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Neighbors

The Destruction of the Jewish Community in Jedwabne, Poland
Narrated by: Rory Barnett
Length: 3 hrs and 22 mins
4.5 out of 5 stars (14 ratings)

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Publisher's Summary

One summer day in 1941, half of the Polish town of Jedwabne murdered the other half, 1,600 men, women, and children, all but seven of the town's Jews. Neighbors tells their story.

This is a shocking, brutal story that has never before been told. It is the most important study of Polish-Jewish relations to be published in decades and should become a classic of Holocaust literature. Jan Gross pieces together eyewitness accounts and other evidence into an engulfing reconstruction of the horrific July day remembered well by locals but forgotten by history. His investigation reads like a detective story, and its unfolding yields wider truths about Jewish-Polish relations, the Holocaust, and human responses to occupation and totalitarianism. It is a story of surprises: The newly occupying German army did not compel the massacre, and Jedwabne's Jews and Christians had previously enjoyed cordial relations.

After the war, the nearby family who saved Jedwabne's surviving Jews was derided and driven from the area. The single Jew offered mercy by the town declined it. Most arresting is the sinking realization that Jedwabne's Jews were clubbed, drowned, gutted, and burned, not by faceless Nazis but by people whose features and names they knew well: their former schoolmates and those who sold them food, bought their milk, and chatted with them in the street.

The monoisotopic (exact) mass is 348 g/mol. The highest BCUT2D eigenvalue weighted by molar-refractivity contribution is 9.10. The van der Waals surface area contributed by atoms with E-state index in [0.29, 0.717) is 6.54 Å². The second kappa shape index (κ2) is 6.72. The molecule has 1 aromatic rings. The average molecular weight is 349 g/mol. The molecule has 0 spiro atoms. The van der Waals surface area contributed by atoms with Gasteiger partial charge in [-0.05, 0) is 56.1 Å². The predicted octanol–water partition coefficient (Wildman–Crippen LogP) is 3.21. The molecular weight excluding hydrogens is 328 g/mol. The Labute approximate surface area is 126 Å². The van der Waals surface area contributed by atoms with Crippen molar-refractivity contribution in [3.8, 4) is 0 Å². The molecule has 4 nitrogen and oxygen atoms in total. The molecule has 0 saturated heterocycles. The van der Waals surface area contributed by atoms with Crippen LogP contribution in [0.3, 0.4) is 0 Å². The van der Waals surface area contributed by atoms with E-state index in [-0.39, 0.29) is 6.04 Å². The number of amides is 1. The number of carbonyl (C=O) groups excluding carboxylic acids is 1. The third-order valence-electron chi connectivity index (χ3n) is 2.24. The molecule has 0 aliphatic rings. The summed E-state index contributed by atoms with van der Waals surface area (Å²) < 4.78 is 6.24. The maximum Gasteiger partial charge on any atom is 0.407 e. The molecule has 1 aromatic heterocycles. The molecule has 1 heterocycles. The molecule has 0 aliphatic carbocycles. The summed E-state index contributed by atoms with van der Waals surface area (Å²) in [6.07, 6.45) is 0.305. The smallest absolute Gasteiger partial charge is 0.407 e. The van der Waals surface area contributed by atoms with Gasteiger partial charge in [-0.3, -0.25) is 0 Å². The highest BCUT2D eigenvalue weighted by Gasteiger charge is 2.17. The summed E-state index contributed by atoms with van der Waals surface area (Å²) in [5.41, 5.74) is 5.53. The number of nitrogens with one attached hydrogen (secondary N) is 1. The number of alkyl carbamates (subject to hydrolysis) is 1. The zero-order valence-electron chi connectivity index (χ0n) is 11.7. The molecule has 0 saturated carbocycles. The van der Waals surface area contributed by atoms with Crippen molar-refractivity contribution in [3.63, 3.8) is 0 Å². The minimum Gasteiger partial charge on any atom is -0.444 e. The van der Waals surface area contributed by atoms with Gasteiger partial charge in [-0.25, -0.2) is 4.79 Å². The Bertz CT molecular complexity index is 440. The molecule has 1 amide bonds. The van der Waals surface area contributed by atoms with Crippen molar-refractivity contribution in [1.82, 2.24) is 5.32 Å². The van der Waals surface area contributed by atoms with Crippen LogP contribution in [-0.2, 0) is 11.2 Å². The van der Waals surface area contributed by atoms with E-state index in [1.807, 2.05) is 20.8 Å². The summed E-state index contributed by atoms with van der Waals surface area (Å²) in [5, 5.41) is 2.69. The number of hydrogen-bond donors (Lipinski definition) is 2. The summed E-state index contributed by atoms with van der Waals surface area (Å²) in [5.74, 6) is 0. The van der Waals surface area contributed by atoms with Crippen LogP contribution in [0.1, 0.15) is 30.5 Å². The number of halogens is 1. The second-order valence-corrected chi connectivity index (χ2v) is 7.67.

As much as such a question can ever be answered, Neighbors tells us why. In many ways, this is a simple audiobook. It is easy to listen to in a single sitting, and hard not to. But its simplicity is deceptive. Gross's new and persuasive answers to vexed questions rewrite the history of 20th-century Poland. This audiobook proves, finally, that the fates of Poles and Jews during World War II can be comprehended only together.

©2001 Princeton University Press (P)2018 Tantor

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Courageous account of what really happened.

Neighbors is a courageous telling of the truth of what happened to many polish Jews during WWII. Killed not by nazis or the German army but by their own neighbors. This story is well known to the few victims who survived the murders, but rarely told. Shamefully, Poland still refuses to admit to the less than heroic tale of their own nations part as Hitler’s willing executioners.

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Academic

If you're expecting a diarists account or first hand recollection you'll be disappointed. This a historiography.